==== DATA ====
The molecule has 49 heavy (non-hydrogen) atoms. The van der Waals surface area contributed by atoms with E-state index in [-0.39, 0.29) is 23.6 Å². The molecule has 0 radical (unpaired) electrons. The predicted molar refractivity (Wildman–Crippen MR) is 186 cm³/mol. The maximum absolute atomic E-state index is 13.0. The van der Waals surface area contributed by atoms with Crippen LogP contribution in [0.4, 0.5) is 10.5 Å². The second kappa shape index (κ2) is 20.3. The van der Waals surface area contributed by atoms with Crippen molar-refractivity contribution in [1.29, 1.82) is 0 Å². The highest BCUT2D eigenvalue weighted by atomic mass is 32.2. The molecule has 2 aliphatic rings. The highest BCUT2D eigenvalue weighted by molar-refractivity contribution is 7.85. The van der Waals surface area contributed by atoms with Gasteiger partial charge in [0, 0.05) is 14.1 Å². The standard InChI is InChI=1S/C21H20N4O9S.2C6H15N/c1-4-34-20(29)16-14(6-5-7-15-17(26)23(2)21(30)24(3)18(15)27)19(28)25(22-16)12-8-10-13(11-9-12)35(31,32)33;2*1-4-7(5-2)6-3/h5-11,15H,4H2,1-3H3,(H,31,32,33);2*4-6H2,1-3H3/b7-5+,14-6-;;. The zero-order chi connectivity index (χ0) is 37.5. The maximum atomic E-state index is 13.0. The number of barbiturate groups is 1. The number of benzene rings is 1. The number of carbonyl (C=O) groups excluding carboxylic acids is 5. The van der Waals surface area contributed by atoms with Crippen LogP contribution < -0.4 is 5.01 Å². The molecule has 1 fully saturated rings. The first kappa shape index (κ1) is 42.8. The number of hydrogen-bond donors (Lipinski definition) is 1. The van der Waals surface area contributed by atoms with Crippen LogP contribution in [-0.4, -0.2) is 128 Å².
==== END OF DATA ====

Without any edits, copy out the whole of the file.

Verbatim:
The molecule has 49 heavy (non-hydrogen) atoms. The van der Waals surface area contributed by atoms with E-state index in [-0.39, 0.29) is 23.6 Å². The molecule has 0 radical (unpaired) electrons. The predicted molar refractivity (Wildman–Crippen MR) is 186 cm³/mol. The maximum absolute atomic E-state index is 13.0. The van der Waals surface area contributed by atoms with Crippen LogP contribution in [0.4, 0.5) is 10.5 Å². The second kappa shape index (κ2) is 20.3. The van der Waals surface area contributed by atoms with Crippen molar-refractivity contribution in [1.29, 1.82) is 0 Å². The highest BCUT2D eigenvalue weighted by atomic mass is 32.2. The molecule has 2 aliphatic rings. The highest BCUT2D eigenvalue weighted by molar-refractivity contribution is 7.85. The van der Waals surface area contributed by atoms with Gasteiger partial charge in [0, 0.05) is 14.1 Å². The standard InChI is InChI=1S/C21H20N4O9S.2C6H15N/c1-4-34-20(29)16-14(6-5-7-15-17(26)23(2)21(30)24(3)18(15)27)19(28)25(22-16)12-8-10-13(11-9-12)35(31,32)33;2*1-4-7(5-2)6-3/h5-11,15H,4H2,1-3H3,(H,31,32,33);2*4-6H2,1-3H3/b7-5+,14-6-;;. The zero-order chi connectivity index (χ0) is 37.5. The maximum atomic E-state index is 13.0. The number of barbiturate groups is 1. The number of benzene rings is 1. The number of carbonyl (C=O) groups excluding carboxylic acids is 5. The van der Waals surface area contributed by atoms with Crippen LogP contribution < -0.4 is 5.01 Å². The molecule has 1 fully saturated rings. The first kappa shape index (κ1) is 42.8. The number of hydrogen-bond donors (Lipinski definition) is 1. The van der Waals surface area contributed by atoms with Crippen LogP contribution in [-0.4, -0.2) is 128 Å².